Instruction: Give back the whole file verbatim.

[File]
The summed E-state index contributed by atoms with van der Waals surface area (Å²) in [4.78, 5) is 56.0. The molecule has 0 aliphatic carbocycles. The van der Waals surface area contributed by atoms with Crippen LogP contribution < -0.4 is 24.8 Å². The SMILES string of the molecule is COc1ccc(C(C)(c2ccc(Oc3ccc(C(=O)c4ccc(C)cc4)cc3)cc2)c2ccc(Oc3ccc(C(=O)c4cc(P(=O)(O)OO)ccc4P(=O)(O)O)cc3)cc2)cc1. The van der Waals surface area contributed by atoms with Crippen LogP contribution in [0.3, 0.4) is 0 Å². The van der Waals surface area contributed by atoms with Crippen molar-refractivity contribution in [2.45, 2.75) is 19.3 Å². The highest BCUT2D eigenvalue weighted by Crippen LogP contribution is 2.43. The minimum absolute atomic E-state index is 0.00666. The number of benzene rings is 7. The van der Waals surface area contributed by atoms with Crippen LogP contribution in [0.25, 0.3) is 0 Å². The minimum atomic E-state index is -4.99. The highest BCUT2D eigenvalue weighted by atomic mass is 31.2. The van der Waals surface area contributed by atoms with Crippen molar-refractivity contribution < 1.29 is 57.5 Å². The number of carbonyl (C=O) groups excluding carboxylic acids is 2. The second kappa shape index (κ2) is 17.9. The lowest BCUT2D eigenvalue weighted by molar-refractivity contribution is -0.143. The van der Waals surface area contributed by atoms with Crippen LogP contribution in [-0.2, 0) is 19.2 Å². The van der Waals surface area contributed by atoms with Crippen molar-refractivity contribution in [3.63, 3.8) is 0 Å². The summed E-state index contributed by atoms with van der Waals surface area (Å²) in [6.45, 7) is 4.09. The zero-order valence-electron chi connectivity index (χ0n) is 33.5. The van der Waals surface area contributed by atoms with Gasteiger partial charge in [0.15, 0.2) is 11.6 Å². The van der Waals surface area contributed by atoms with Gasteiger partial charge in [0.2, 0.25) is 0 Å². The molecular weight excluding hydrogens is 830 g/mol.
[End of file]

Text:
The summed E-state index contributed by atoms with van der Waals surface area (Å²) in [4.78, 5) is 56.0. The molecule has 0 aliphatic carbocycles. The van der Waals surface area contributed by atoms with Crippen LogP contribution < -0.4 is 24.8 Å². The SMILES string of the molecule is COc1ccc(C(C)(c2ccc(Oc3ccc(C(=O)c4ccc(C)cc4)cc3)cc2)c2ccc(Oc3ccc(C(=O)c4cc(P(=O)(O)OO)ccc4P(=O)(O)O)cc3)cc2)cc1. The van der Waals surface area contributed by atoms with Crippen LogP contribution in [0.3, 0.4) is 0 Å². The van der Waals surface area contributed by atoms with Crippen molar-refractivity contribution in [2.45, 2.75) is 19.3 Å². The highest BCUT2D eigenvalue weighted by Crippen LogP contribution is 2.43. The minimum absolute atomic E-state index is 0.00666. The number of benzene rings is 7. The van der Waals surface area contributed by atoms with Crippen LogP contribution in [0.25, 0.3) is 0 Å². The minimum atomic E-state index is -4.99. The highest BCUT2D eigenvalue weighted by atomic mass is 31.2. The van der Waals surface area contributed by atoms with Crippen molar-refractivity contribution < 1.29 is 57.5 Å². The number of carbonyl (C=O) groups excluding carboxylic acids is 2. The second kappa shape index (κ2) is 17.9. The lowest BCUT2D eigenvalue weighted by molar-refractivity contribution is -0.143. The van der Waals surface area contributed by atoms with Crippen LogP contribution in [-0.2, 0) is 19.2 Å². The van der Waals surface area contributed by atoms with Crippen molar-refractivity contribution in [3.63, 3.8) is 0 Å². The summed E-state index contributed by atoms with van der Waals surface area (Å²) in [6.45, 7) is 4.09. The zero-order valence-electron chi connectivity index (χ0n) is 33.5. The van der Waals surface area contributed by atoms with Gasteiger partial charge in [0.15, 0.2) is 11.6 Å². The van der Waals surface area contributed by atoms with Gasteiger partial charge in [0.2, 0.25) is 0 Å². The molecular weight excluding hydrogens is 830 g/mol.